A pressing need in the study of organizations is for more research into how an organization's values (an organization's guiding principles and beliefs as perceived by its members) affect managerial decision-making. Traditional theories have been based on a "rational model," which focuses on the decision-maker and either ignores the organizational value climate or conveniently assumes that the organization's values are consistent or clearly prioritized. In reality, however, decisions are shaped not only by a manager's own values, but also by those of the corporate culture and of organizational superiors. A recent study found that managers' most stressful decisions involved "value contention" (conflicts among any of these sets of values). Furthermore, different types of organizational value systems were associated with different frequencies of contending values as well as with different types of managerial response. Explicit corporate values, for example, produced a greater percentage of decisions that were stressful due to value contention. Hidden values (those that an organization practices but does not acknowledge or which a superior furtively pursues in opposition to the values of the organization) produced a lower level of value contention. Although explicit values created more value contention, they were nonetheless more likely to produce flexible, well-reasoned decisions. Conversely, managers perplexed by hidden values reported feeling unable to identify an appropriate range of options.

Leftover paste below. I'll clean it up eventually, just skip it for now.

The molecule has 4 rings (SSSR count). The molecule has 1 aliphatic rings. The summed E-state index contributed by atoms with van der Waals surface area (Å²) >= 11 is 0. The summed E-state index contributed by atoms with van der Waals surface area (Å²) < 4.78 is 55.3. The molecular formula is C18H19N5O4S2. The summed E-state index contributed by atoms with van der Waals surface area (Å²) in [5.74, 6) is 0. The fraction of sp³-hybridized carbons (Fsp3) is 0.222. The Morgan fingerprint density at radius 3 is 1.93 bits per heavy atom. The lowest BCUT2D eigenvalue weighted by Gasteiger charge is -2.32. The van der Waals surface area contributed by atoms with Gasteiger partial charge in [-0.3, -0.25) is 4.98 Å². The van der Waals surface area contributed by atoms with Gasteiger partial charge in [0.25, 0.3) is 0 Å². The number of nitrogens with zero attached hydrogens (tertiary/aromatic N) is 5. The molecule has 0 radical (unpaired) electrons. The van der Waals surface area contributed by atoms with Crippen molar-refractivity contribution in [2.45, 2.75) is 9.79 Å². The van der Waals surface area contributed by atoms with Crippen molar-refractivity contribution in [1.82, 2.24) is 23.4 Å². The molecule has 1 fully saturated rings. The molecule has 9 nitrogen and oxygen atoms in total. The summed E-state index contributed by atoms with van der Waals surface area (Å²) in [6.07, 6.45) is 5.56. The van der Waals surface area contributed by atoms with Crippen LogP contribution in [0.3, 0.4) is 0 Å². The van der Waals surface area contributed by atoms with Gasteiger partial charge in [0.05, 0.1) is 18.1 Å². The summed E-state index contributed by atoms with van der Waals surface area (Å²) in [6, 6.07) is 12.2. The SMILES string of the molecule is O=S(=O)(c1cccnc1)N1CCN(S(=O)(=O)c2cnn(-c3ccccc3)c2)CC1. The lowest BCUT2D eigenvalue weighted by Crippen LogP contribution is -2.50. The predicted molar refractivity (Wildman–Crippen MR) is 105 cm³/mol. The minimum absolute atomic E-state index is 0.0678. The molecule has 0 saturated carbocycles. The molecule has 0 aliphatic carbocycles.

The passage identifies which of the following as a way in which hidden corporate values affect managerial decision-making?
They tend to discourage consultation with organizational subordinates and superiors.
They tend to undermine managers' confidence in their own ability to determine the available alternatives.
They tend to produce a heightened degree of value contention.
They tend to produce a heightened degree of conflict among different levels of the organizational structure.
They tend to cause greater anxiety among managers than do explicit corporate values.